Arriva sues government over East Midlands franchise
Rail giant Arriva is suing the government after it lost its bid to run the East Midlands railway franchise.
The firm, owned by Germany's state-backed Deutsche Bahn, said it wanted more information on how the Department for Transport assessed the bids.
The move comes after rival Stagecoach, which was banned from rebidding, announced it was taking legal action.
The Department for Transport (DfT) said it had "total confidence" in its franchise competition process.
The East Midlands line operates a network including routes north to south between Yorkshire and London, and east to west as far as Norwich and Liverpool.
The DfT said in April that Dutch government-owned firm Abellio would take over the running of the East Midlands railway franchise for eight years, starting in August.
On Sunday, the DfT said it would "robustly defend decisions that were taken fairly following a thorough and impartial evaluation process".
But Arriva said it was "seeking to obtain more information relating to how the bids for the East Midlands franchise were assessed".
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Abellio already operates five other rail franchises, including Scotrail and Greater Anglia services between Norwich and London.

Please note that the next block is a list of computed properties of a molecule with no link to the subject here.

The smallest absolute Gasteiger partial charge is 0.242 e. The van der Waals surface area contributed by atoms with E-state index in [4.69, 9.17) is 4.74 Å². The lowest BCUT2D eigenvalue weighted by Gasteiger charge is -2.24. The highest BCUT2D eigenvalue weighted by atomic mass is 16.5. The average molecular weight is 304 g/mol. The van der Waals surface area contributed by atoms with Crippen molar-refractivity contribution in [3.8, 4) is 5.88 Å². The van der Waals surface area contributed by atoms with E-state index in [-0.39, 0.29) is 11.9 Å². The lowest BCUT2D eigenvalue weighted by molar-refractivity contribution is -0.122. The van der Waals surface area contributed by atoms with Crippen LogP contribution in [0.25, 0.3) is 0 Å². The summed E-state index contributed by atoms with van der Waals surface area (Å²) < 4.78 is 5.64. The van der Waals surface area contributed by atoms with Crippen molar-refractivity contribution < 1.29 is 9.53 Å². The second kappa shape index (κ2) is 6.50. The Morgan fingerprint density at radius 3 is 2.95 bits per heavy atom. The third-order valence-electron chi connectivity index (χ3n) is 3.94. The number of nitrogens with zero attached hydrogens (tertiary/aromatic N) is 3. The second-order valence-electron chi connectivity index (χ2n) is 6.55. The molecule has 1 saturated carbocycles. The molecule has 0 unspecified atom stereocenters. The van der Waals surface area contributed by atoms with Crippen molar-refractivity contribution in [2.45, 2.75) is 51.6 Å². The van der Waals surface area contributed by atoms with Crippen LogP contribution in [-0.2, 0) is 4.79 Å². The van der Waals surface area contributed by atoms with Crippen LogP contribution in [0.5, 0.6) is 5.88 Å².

Stagecoach, the current owner of the franchise was disqualified from re-bidding after the DfT raised concerns about its pension commitments.
It was also barred from bidding for the South Eastern and West Coast Partnership franchises after the DfT said it "knowingly submitted non-compliant bids on all competitions".
Sir Richard, whose Virgin Trains is 49% owned by Stagecoach, said at the time that he was "devastated" by the disqualification.
Martin Griffiths, chief executive of Stagecoach, said on Wednesday that the company had "no option" but to pursue legal action to examine DfT's "opaque decision-making".
"We remain deeply concerned at [DfT's] procurement of the three most recent rail franchise competitions and the rationale behind its decisions," he said.
"Despite our continued requests for full transparency around these matters, many fundamental questions remain unanswered."